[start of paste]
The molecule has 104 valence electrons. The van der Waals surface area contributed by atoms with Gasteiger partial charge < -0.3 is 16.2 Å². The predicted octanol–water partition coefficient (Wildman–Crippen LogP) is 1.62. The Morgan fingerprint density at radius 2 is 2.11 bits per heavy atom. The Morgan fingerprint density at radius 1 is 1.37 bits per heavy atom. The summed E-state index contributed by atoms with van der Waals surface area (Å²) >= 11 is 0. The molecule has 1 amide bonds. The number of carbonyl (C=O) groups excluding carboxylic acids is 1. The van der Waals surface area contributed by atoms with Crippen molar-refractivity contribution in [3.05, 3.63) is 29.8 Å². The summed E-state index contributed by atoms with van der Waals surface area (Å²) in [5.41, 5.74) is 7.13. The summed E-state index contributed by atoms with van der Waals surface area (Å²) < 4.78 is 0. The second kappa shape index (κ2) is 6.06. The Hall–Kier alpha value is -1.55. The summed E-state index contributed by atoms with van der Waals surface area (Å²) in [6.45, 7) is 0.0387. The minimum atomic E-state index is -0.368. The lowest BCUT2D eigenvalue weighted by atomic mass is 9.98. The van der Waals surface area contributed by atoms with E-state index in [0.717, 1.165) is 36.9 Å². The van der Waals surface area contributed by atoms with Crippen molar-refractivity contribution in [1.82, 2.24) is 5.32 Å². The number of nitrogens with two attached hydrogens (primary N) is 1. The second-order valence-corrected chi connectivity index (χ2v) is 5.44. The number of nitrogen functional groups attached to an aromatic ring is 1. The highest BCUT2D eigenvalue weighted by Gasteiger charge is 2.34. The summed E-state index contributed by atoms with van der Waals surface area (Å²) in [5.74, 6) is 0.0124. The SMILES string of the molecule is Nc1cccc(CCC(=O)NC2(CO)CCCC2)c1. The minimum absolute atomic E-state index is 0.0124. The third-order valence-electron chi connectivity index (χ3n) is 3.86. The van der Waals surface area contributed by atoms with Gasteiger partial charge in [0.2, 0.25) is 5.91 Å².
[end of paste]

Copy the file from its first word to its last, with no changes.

The molecule has 104 valence electrons. The van der Waals surface area contributed by atoms with Gasteiger partial charge < -0.3 is 16.2 Å². The predicted octanol–water partition coefficient (Wildman–Crippen LogP) is 1.62. The Morgan fingerprint density at radius 2 is 2.11 bits per heavy atom. The Morgan fingerprint density at radius 1 is 1.37 bits per heavy atom. The summed E-state index contributed by atoms with van der Waals surface area (Å²) >= 11 is 0. The molecule has 1 amide bonds. The number of carbonyl (C=O) groups excluding carboxylic acids is 1. The van der Waals surface area contributed by atoms with Crippen molar-refractivity contribution in [3.05, 3.63) is 29.8 Å². The summed E-state index contributed by atoms with van der Waals surface area (Å²) in [5.41, 5.74) is 7.13. The summed E-state index contributed by atoms with van der Waals surface area (Å²) < 4.78 is 0. The second kappa shape index (κ2) is 6.06. The Hall–Kier alpha value is -1.55. The summed E-state index contributed by atoms with van der Waals surface area (Å²) in [6.45, 7) is 0.0387. The minimum atomic E-state index is -0.368. The lowest BCUT2D eigenvalue weighted by atomic mass is 9.98. The van der Waals surface area contributed by atoms with E-state index in [0.717, 1.165) is 36.9 Å². The van der Waals surface area contributed by atoms with Crippen molar-refractivity contribution in [1.82, 2.24) is 5.32 Å². The number of nitrogens with two attached hydrogens (primary N) is 1. The second-order valence-corrected chi connectivity index (χ2v) is 5.44. The number of nitrogen functional groups attached to an aromatic ring is 1. The highest BCUT2D eigenvalue weighted by Gasteiger charge is 2.34. The summed E-state index contributed by atoms with van der Waals surface area (Å²) in [5.74, 6) is 0.0124. The SMILES string of the molecule is Nc1cccc(CCC(=O)NC2(CO)CCCC2)c1. The minimum absolute atomic E-state index is 0.0124. The third-order valence-electron chi connectivity index (χ3n) is 3.86. The van der Waals surface area contributed by atoms with Gasteiger partial charge in [0.2, 0.25) is 5.91 Å².